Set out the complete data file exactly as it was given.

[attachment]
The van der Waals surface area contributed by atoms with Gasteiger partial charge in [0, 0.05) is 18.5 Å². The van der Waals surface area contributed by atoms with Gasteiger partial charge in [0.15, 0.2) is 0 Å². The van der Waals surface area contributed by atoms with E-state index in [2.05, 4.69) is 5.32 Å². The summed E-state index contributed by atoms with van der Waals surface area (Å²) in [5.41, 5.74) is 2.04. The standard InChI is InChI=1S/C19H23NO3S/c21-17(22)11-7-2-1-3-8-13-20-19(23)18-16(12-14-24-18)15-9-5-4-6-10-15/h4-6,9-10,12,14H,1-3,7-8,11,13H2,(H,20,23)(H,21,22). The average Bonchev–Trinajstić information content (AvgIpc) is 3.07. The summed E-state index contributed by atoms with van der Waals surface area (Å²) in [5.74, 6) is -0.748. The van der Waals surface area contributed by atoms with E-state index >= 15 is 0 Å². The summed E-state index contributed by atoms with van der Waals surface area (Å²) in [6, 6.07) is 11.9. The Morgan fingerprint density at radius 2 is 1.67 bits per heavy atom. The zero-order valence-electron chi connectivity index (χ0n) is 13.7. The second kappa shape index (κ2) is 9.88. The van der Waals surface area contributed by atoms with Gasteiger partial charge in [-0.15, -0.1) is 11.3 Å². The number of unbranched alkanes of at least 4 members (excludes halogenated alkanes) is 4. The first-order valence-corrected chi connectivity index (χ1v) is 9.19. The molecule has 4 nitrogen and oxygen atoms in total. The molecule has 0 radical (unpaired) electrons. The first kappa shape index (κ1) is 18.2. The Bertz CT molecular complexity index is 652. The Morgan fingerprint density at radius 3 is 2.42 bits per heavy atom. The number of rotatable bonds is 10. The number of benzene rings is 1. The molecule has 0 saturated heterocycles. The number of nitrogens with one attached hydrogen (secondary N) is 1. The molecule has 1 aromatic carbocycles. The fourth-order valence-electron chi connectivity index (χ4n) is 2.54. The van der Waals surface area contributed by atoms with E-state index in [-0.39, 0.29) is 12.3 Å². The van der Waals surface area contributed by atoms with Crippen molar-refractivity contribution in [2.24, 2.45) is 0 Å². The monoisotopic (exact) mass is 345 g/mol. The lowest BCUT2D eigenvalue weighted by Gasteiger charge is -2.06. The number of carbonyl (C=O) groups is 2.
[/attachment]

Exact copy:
The van der Waals surface area contributed by atoms with Gasteiger partial charge in [0, 0.05) is 18.5 Å². The van der Waals surface area contributed by atoms with Gasteiger partial charge in [0.15, 0.2) is 0 Å². The van der Waals surface area contributed by atoms with E-state index in [2.05, 4.69) is 5.32 Å². The summed E-state index contributed by atoms with van der Waals surface area (Å²) in [5.41, 5.74) is 2.04. The standard InChI is InChI=1S/C19H23NO3S/c21-17(22)11-7-2-1-3-8-13-20-19(23)18-16(12-14-24-18)15-9-5-4-6-10-15/h4-6,9-10,12,14H,1-3,7-8,11,13H2,(H,20,23)(H,21,22). The average Bonchev–Trinajstić information content (AvgIpc) is 3.07. The summed E-state index contributed by atoms with van der Waals surface area (Å²) in [5.74, 6) is -0.748. The van der Waals surface area contributed by atoms with E-state index >= 15 is 0 Å². The summed E-state index contributed by atoms with van der Waals surface area (Å²) in [6, 6.07) is 11.9. The Morgan fingerprint density at radius 2 is 1.67 bits per heavy atom. The zero-order valence-electron chi connectivity index (χ0n) is 13.7. The second kappa shape index (κ2) is 9.88. The van der Waals surface area contributed by atoms with Gasteiger partial charge in [-0.15, -0.1) is 11.3 Å². The number of unbranched alkanes of at least 4 members (excludes halogenated alkanes) is 4. The first-order valence-corrected chi connectivity index (χ1v) is 9.19. The molecule has 4 nitrogen and oxygen atoms in total. The molecule has 0 radical (unpaired) electrons. The first kappa shape index (κ1) is 18.2. The Bertz CT molecular complexity index is 652. The Morgan fingerprint density at radius 3 is 2.42 bits per heavy atom. The number of rotatable bonds is 10. The number of benzene rings is 1. The molecule has 0 saturated heterocycles. The number of nitrogens with one attached hydrogen (secondary N) is 1. The molecule has 1 aromatic carbocycles. The fourth-order valence-electron chi connectivity index (χ4n) is 2.54. The van der Waals surface area contributed by atoms with E-state index in [-0.39, 0.29) is 12.3 Å². The van der Waals surface area contributed by atoms with Crippen molar-refractivity contribution in [2.24, 2.45) is 0 Å². The monoisotopic (exact) mass is 345 g/mol. The lowest BCUT2D eigenvalue weighted by Gasteiger charge is -2.06. The number of carbonyl (C=O) groups is 2.